My family moved to the mountains of California when I was fifteen. This was imminently cool. California was the dream state for any teenager unlucky enough to be living in one of the other 49. I can't say that's true anymore. But back then, just the extended days of sunshine alone was enough to create bragging rights when talking to, or writing the poor souls left behind. It was there I met my future wife, in Spanish class. She came from a Mexican-American background with olive skin, curly hair, and soft green eyes - exotic to one who'd ventured little outside Washington State. Over time, we fell from puppy to real love, became Christians, got married, adopted our beautiful daughter, Margarita, and moved out to a communal situation at a ranch in a lovely high-mountain valley. Nothing unusual at all for a Californian in the mid-70's; we each had our own homes but without running water or electricity. We raised most of our own food, including meat (vegetarians were still considered off-beat by even communalists; vegans didn't exist as far as anyone knew). When we finally got tired of the bickering and bossing and lack of necessities, and we moved into our first apartment, I distinctly remember the day I flicked the light switch on for the first time and was most convinced that God Himself was the author of, and inspiration behind, electricity. I've never been able to stomach the environmental movement as a result. For the most part, they have no idea what they're proposing and I'm not going along for the ride in any case.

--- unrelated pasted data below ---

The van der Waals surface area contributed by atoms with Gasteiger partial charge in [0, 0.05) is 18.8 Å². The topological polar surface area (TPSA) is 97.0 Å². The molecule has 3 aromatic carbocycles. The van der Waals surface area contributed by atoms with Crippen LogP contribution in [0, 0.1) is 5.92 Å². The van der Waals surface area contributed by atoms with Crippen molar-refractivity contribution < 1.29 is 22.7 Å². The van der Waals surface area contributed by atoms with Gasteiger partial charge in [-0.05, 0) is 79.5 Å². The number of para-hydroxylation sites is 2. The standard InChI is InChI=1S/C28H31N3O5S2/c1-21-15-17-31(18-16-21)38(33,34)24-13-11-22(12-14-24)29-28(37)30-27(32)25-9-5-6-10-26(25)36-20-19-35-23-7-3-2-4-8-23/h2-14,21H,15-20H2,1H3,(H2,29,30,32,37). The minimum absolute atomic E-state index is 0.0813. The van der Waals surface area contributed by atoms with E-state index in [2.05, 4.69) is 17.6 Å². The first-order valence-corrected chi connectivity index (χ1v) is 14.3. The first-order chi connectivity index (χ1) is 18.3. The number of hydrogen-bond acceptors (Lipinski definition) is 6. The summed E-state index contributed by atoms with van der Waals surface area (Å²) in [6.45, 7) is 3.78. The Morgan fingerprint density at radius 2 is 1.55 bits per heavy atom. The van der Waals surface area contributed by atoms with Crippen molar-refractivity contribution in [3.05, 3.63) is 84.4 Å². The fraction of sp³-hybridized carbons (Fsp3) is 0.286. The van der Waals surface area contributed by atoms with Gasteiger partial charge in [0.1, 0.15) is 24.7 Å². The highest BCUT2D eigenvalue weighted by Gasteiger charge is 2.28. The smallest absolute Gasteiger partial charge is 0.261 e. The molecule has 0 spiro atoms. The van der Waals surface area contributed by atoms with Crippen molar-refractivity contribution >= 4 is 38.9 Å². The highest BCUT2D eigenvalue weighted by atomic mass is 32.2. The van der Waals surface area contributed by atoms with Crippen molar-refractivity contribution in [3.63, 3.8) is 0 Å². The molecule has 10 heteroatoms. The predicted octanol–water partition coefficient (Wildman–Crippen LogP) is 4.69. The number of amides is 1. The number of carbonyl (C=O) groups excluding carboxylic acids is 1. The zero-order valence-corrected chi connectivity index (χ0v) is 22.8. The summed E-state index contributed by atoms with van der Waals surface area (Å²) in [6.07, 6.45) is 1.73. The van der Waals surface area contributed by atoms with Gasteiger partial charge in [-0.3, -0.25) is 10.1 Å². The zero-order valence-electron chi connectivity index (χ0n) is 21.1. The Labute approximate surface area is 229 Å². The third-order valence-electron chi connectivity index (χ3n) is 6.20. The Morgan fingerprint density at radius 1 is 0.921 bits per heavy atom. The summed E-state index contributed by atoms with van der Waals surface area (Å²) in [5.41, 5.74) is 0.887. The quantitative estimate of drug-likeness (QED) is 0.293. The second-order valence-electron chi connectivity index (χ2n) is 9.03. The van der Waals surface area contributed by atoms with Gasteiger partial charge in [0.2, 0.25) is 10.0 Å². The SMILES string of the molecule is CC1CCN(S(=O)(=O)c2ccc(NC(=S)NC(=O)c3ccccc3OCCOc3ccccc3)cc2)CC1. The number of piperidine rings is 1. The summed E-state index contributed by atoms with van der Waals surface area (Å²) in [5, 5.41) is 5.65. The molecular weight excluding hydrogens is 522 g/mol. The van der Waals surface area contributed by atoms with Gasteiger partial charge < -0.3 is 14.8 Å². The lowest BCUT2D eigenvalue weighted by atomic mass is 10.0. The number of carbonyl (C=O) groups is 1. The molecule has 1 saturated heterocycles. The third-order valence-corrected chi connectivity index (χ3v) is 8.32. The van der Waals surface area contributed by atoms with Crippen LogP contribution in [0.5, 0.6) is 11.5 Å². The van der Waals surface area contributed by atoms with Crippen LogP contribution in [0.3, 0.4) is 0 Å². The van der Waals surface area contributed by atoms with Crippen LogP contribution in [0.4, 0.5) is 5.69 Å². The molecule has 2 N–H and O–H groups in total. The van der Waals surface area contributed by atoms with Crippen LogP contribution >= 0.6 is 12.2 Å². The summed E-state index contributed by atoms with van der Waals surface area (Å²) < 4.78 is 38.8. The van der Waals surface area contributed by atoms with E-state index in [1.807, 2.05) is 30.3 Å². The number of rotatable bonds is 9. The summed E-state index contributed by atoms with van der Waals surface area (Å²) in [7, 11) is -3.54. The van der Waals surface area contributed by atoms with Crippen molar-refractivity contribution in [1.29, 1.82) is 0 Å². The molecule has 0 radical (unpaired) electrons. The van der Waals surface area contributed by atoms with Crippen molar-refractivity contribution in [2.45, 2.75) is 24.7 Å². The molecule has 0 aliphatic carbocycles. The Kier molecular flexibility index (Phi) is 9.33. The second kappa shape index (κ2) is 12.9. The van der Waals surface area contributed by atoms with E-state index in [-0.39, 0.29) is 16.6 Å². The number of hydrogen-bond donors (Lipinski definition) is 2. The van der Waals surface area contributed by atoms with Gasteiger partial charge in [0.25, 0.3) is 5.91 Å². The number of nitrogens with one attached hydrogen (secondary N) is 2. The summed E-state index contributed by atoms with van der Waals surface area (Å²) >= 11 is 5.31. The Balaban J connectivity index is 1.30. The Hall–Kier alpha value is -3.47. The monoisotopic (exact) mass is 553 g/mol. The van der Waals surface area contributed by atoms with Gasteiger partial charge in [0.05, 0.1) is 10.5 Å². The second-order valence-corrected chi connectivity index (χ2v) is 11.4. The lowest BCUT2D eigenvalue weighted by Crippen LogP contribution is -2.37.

Anyway, having come to the conclusion that I'd wasted a lot of time, and celebrating the passing of my twenty-fifth birthday with the mid-life sense of life's-over gloom (you have to remember the precociousness), I began to be restless to accomplish something before it was entirely too late. After a stint at managing a local health-food store and restaurant, my wife so kindly prodded me to go back to school.
Well, there's a line from the stage-play Evita (which my wife and I happened to literally pop in to see on a one-off trip to San Francisco): "Now Eva Peron, had every disadvantage, you need if you're gonna succeed. No money, no class . . ." That is a perfect description of my ambition at the time I entered the California State University at Chico. Working thirty-five hours a week at two jobs because we couldn't afford our apartment otherwise, and taking a full load at school, I threw myself out of bed at 5:00 a.m. every day, and didn't go to sleep at night until I had assured myself of not only getting an "A" in whatever class, but that I had also thoroughly learned the material. I found I loved accounting; decided to become a CPA; realized I could get a job with the Big 8 straight out of college (now there are a Big 4); did so; graduated with a 3.94 gpa; and passed the CPA exam on the first try. In two years of work at Coopers&Lybrand (PriceWaterhouseCoopers) I had my license and a reputation for being the most diligent, aggressive, and yet best mentor, at the firm. It didn't hurt that I really got it. I brought in four clients, increased productivity and profitability on every job, and tied a ribbon around the work I handed off to my superiors before I was made a Manager at the very early three and ½ year mark. I loved the telecom industry, having a knack for the technical, and got in on the nascent explosion of cellular at the headquarters of AirTouch, the Pacific-Bell precursor to SBC Global-turns-Cingular-turns-AT&T. Several other bio-tech, real-estate, oil and gas, and other retail and tech clients later, including work on a big merger and an IPO, I jumped ship to work with a tele/datacom client in Reno, Nevada.